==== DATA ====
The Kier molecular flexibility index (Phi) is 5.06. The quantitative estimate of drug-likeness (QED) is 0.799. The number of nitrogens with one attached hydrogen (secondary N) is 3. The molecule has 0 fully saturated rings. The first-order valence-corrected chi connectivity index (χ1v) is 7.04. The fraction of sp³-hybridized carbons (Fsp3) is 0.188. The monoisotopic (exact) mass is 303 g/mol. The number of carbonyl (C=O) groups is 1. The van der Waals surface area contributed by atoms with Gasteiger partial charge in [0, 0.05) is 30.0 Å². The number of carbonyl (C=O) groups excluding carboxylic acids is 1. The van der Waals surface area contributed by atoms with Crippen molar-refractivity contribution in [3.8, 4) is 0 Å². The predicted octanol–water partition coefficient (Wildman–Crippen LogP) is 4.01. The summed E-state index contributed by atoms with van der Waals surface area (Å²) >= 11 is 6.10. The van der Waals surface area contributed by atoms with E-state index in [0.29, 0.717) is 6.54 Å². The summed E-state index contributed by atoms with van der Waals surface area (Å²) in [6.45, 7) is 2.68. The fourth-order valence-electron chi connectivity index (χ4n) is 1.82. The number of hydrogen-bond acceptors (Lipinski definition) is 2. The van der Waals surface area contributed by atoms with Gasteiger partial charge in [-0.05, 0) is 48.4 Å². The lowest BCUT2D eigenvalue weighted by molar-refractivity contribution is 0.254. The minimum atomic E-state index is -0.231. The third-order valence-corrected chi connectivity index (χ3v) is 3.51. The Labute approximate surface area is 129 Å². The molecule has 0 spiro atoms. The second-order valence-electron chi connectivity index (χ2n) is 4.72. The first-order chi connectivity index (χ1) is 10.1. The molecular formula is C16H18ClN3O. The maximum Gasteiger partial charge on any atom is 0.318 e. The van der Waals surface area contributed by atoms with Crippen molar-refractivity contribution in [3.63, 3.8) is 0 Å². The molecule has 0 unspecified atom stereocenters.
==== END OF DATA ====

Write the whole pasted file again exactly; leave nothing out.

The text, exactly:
The Kier molecular flexibility index (Phi) is 5.06. The quantitative estimate of drug-likeness (QED) is 0.799. The number of nitrogens with one attached hydrogen (secondary N) is 3. The molecule has 0 fully saturated rings. The first-order valence-corrected chi connectivity index (χ1v) is 7.04. The fraction of sp³-hybridized carbons (Fsp3) is 0.188. The monoisotopic (exact) mass is 303 g/mol. The number of carbonyl (C=O) groups is 1. The van der Waals surface area contributed by atoms with Gasteiger partial charge in [0, 0.05) is 30.0 Å². The number of carbonyl (C=O) groups excluding carboxylic acids is 1. The van der Waals surface area contributed by atoms with Crippen molar-refractivity contribution in [3.8, 4) is 0 Å². The predicted octanol–water partition coefficient (Wildman–Crippen LogP) is 4.01. The summed E-state index contributed by atoms with van der Waals surface area (Å²) >= 11 is 6.10. The van der Waals surface area contributed by atoms with E-state index in [0.29, 0.717) is 6.54 Å². The summed E-state index contributed by atoms with van der Waals surface area (Å²) in [6.45, 7) is 2.68. The fourth-order valence-electron chi connectivity index (χ4n) is 1.82. The number of hydrogen-bond acceptors (Lipinski definition) is 2. The van der Waals surface area contributed by atoms with Gasteiger partial charge in [-0.05, 0) is 48.4 Å². The lowest BCUT2D eigenvalue weighted by molar-refractivity contribution is 0.254. The minimum atomic E-state index is -0.231. The third-order valence-corrected chi connectivity index (χ3v) is 3.51. The Labute approximate surface area is 129 Å². The molecule has 0 spiro atoms. The second-order valence-electron chi connectivity index (χ2n) is 4.72. The first-order chi connectivity index (χ1) is 10.1. The molecular formula is C16H18ClN3O. The maximum Gasteiger partial charge on any atom is 0.318 e. The van der Waals surface area contributed by atoms with Crippen molar-refractivity contribution in [3.63, 3.8) is 0 Å². The molecule has 0 unspecified atom stereocenters.